All posts for the month May, 2015

Weight Releasers anticipation calm before the storm

There is a time. A very small window of time around your workouts that doesn’t get enough attention.

This time doesn’t last very long, but can have a very lasting effect on your workout. You know the time because the workout takes on a very different feel before and after it.

The time just pre-competition when focus narrows into a tunnel and you are trying to wrap your head around what you are planning to do to yourself.

You are both nervous and excited because you know what’s coming. 

I have done some amazing learning during that important calm before the storm. You’ve already established how that first set is going to go before you even grab a hold of the bar. 

Be happy knowing that not many people are aware enough to enjoy it. Use it to decide what that workout means to you. 


First Sled 2015 Blog

It’s kinda funny how a full winter away from the sled aka ‘Fred The Black Rhino” can actually make you look forward to breaking it out on the first mildly nice Saturday morning of spring. 

You know you’ve trained hard over the winter. You know that you’re body and lungs are stronger and fitter. You know this because you’ve tested them over and over again. 

You look forward to it partly because it’s fun and different, partly because it gets you out of the gym, and partly because deep down some small part of you may actually think that it won’t be so bad because this year you’re prepared for sled work.


leg day

As you alternate between rolling around the grass and getting up to attempt a movement that more closely resembles a fully body cramp set to motion than it does walking, it dawns on you.

There is something to be said for the “Specificity of Sport“. 

Don’t get me wrong. Taking time away from sport to recover, rebalance and train different movement patterns is vital. Likewise getting stronger, and building yourself a more powerful engine is a very important aspect to improving performance.

Moving around with 2% more strength and power can really change the way you compete. At some point you have to spend the time performing the very specific sport actions with your new engine, so all those improvements incorporated. 

It’s definitely a simple concept that sometimes gets lost:

If you want to get better at something, you also need to spend some time doing that something.


(May 2015)


Most of the time for shoulder external rotation rotator cuff work people use exercises with their arm bent to 90 degrees at the elbow, like one of these:


Elbow On Knee External Rotations:

Elbow On Knee









Side Lying External Rotations:

Lying Rotator Cuff









or Standing Pulley Side External Rotations:

Pulley Rotator Cuff







All of these exercises work well. They just don’t provide all your external rotation needs.


The shoulder being a hugely mobile (or should be) and hopefully stable joint needs to be trained in many different angles. When I saw many different angles I mean many different angles at both the elbow and the shoulder.


Since the external rotators are also hugely important to in the stabilizing shoulder while the arm is straight, we can also benefit from working them with the arm straight.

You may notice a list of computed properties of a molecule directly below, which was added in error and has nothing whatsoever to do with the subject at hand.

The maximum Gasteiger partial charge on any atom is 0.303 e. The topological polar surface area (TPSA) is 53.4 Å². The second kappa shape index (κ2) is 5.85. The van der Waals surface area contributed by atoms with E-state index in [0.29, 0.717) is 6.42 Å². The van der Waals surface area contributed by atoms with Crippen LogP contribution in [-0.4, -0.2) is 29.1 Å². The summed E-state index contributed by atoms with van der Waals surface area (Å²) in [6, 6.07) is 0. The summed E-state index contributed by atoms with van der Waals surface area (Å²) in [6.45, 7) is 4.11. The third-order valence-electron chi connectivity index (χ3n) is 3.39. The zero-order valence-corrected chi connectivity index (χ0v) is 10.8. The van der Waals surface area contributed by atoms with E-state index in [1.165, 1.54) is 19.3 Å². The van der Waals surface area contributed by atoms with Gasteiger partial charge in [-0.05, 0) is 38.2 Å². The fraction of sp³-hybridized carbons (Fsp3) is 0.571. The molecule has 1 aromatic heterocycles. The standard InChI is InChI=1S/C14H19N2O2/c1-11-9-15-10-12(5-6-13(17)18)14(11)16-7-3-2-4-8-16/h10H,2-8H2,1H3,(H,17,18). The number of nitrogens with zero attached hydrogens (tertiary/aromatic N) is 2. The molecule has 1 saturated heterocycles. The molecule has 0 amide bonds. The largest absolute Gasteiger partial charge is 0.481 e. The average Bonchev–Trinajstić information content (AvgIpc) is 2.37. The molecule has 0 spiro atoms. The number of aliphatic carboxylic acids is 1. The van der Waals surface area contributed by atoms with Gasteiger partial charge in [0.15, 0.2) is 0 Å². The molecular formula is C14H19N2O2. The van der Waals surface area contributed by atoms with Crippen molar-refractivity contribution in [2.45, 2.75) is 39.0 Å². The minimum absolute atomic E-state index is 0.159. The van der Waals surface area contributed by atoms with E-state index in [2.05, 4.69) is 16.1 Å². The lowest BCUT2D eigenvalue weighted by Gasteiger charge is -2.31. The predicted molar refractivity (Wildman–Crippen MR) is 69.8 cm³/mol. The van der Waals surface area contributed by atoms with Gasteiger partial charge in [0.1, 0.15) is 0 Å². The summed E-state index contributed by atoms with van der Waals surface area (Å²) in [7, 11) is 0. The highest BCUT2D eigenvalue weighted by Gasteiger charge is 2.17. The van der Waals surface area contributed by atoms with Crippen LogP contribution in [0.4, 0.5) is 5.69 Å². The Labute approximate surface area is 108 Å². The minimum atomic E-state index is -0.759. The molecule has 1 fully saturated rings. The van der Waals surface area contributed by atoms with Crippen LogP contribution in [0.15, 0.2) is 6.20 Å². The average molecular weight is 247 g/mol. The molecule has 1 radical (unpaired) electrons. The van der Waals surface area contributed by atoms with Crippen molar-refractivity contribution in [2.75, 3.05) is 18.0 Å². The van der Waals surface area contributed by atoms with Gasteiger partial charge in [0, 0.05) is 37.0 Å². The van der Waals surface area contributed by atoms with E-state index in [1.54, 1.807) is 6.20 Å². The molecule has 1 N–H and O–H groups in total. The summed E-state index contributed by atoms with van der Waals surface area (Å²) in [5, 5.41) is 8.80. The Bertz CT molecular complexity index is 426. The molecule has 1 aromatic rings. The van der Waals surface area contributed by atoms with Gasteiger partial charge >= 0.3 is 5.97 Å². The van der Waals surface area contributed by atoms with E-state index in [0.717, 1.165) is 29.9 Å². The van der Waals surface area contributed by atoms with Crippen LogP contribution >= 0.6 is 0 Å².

Straight can mean:

– Straight out in front of you

– Straight out to your side

– Straight up overhead like at the top of a press

– Straight overhead with a wider grip like a snatch

– Handing Straight Down  

– Or any other angle you can think of


Here’s one different way to look at shoulder external rotations:


Mary Lee Ext 1Mary Lee Ext 2

Here you can see Maddog working on her external rotations.

All you need here is a piece of rope and a small weight attached to it. 

Things to pay attention to:

– The rope should end up coiling around the hand. If it slips around front you will be able to keep appropriate tension.

– You want to focus on rotation through the UPPER ARM, you should feel the shoulder blade engaged, and the movement from the wrist is only secondary here. (Pronation/Supination work for the wrists are also vitally important, just not the focus here)

– This is not an exercise to impress people with. Keep the weight low and manageable, work hard. Expect lots of burning.




(May 2015)

Is gluten really that bad for you?


Ok by now you to have heard in one way, shape, or form about gluten. You have probably seen a sign in a restaurant or on the menu that offers gluten free options. You can find gluten free options in almost every grocery store these days.


Perhaps you have been chastised by someone for not jumping on the gluten free band wagon. Perhaps you have even chastised someone else for choosing to go gluten free.


Before we go any further I do want to disclose that I do eat primarily gluten free. This for me is a choice.


Do I do it because gluten because it can wreak havoc on your gut??

Do I do it because grains these days are barely food and have very little in common to the ancient grains we used to eat?

Do I do it because the pesticides they use to grow grains these days are the cause of gut irritation?

Do I do it because most grains will cause a huge insulin spike after eating?

Do I do it because many grains contain phytic acid that will bind to other nutrients in the food you have consumed and don’t allow for absorption?

Do I do it because…….


There are so many different theories out there about gluten. Some deny it’s is bad at all, some call it the devil.